> or even spot metering to help properly expose the subjects. The 3-D matrix
> metering will tend to underexpose in this situation, though you did bump up
> the EV.

Frankly, I find this a fairly annoying "feature" of the N70. The matrix
metering seems to under expose just about everything, even when pointed
at neutral gray (I tried with a gray card). I have had better results
with center and spot metering, but they still tend to under expose
unless I bump up the EV or switch to manual and slow things down myself.
I am still an extreme amateur, but this "feature" sticks out at me like
a thorn.

--
Thomas T. Veldhouse
Key Fingerprint: 2DB9 813F F510 82C2 E1AE 34D0 D69D 1EDC D5EC AED1
Spammers please contact me at renegade@veldy.net.
Anonymous
April 12, 2005 6:55:42 PM

Archived from groups: rec.photo.digital.slr-systems (More info?)

In article <425bca3d$0$32855$8046368a@newsreader.iphouse.net>, veldy71
@yahoo.com says...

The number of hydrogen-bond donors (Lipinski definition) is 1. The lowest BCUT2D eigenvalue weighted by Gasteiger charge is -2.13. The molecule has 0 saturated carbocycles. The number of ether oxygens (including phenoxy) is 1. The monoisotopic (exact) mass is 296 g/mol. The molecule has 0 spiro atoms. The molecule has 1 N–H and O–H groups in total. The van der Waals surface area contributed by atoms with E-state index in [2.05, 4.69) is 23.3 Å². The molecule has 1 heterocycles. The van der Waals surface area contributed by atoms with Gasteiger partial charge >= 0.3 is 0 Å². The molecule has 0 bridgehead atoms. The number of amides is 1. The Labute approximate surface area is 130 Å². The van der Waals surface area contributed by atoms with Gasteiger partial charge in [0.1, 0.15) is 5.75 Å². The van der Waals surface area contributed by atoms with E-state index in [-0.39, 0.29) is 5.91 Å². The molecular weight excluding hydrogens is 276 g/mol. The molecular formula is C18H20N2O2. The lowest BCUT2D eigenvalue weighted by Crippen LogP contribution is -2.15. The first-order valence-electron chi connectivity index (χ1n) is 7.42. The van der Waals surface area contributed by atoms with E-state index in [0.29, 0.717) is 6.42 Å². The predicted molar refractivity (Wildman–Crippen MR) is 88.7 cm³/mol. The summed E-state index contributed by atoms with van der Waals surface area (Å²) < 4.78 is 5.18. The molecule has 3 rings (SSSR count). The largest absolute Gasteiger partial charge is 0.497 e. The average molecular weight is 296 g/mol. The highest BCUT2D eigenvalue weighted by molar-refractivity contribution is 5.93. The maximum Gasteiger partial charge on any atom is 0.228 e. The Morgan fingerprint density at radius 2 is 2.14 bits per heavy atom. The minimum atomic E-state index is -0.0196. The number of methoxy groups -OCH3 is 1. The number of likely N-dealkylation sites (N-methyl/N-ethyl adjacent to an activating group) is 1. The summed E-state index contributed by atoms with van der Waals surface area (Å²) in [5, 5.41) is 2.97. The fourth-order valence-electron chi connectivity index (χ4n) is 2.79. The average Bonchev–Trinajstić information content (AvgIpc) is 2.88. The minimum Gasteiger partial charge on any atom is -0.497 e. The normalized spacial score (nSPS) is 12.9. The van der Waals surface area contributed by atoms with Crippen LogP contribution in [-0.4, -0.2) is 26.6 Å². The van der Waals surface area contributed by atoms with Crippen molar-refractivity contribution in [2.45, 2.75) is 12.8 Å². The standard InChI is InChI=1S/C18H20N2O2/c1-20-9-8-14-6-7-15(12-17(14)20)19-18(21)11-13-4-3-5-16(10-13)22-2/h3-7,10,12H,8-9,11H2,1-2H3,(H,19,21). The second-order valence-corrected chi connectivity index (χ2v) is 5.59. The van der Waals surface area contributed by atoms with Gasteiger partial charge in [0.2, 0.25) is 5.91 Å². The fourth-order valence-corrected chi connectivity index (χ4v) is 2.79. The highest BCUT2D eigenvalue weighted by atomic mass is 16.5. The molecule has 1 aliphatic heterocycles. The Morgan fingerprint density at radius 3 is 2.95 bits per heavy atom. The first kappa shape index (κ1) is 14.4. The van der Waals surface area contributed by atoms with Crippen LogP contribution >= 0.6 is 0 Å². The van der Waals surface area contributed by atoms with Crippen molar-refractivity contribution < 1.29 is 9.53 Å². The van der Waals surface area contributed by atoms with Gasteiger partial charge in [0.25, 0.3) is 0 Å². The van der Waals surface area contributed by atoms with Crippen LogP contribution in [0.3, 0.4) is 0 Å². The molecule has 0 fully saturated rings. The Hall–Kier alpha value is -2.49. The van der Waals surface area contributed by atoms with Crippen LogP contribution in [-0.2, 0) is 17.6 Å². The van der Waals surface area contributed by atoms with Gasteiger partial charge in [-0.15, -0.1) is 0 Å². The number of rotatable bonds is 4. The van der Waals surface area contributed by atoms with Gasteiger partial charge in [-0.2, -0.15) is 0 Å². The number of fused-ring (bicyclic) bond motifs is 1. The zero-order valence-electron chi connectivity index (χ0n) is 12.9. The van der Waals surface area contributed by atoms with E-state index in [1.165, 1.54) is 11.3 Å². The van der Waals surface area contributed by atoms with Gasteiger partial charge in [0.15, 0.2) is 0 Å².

> Ed Ruf <egruf_usenet@cox.net> wrote:
> >
> > The first couple of shots would have been helped by using center-weighted
> > or even spot metering to help properly expose the subjects. The 3-D matrix
> > metering will tend to underexpose in this situation, though you did bump up
> > the EV.
>
> Frankly, I find this a fairly annoying "feature" of the N70. The matrix
> metering seems to under expose just about everything, even when pointed
> at neutral gray (I tried with a gray card). I have had better results
> with center and spot metering, but they still tend to under expose
> unless I bump up the EV or switch to manual and slow things down myself.
> I am still an extreme amateur, but this "feature" sticks out at me like
> a thorn.
>
>
There are solutions. Bracketing, for one. The D70 custom setup
lets you use the front command wheel for EV override, without
holding down the EV button above the shutter button. Nice, easy
bracketing without taking your eye from the viewfinder.

Or use center-weighted or spot metering, and the auto-exposure